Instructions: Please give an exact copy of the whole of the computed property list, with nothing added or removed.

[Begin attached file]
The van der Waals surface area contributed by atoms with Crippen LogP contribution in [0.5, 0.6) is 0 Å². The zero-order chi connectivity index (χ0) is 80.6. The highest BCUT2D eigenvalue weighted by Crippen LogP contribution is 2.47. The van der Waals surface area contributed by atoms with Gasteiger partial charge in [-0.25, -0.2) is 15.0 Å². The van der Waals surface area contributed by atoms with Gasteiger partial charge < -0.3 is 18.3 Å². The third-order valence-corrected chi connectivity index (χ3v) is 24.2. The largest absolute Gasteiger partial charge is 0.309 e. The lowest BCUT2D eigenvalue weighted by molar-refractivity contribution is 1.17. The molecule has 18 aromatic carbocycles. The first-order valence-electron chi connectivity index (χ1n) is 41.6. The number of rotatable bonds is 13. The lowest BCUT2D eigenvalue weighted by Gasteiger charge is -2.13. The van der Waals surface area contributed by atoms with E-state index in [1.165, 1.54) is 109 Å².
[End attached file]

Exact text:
The van der Waals surface area contributed by atoms with Crippen LogP contribution in [0.5, 0.6) is 0 Å². The zero-order chi connectivity index (χ0) is 80.6. The highest BCUT2D eigenvalue weighted by Crippen LogP contribution is 2.47. The van der Waals surface area contributed by atoms with Gasteiger partial charge in [-0.25, -0.2) is 15.0 Å². The van der Waals surface area contributed by atoms with Gasteiger partial charge < -0.3 is 18.3 Å². The third-order valence-corrected chi connectivity index (χ3v) is 24.2. The largest absolute Gasteiger partial charge is 0.309 e. The lowest BCUT2D eigenvalue weighted by molar-refractivity contribution is 1.17. The molecule has 18 aromatic carbocycles. The first-order valence-electron chi connectivity index (χ1n) is 41.6. The number of rotatable bonds is 13. The lowest BCUT2D eigenvalue weighted by Gasteiger charge is -2.13. The van der Waals surface area contributed by atoms with E-state index in [1.165, 1.54) is 109 Å².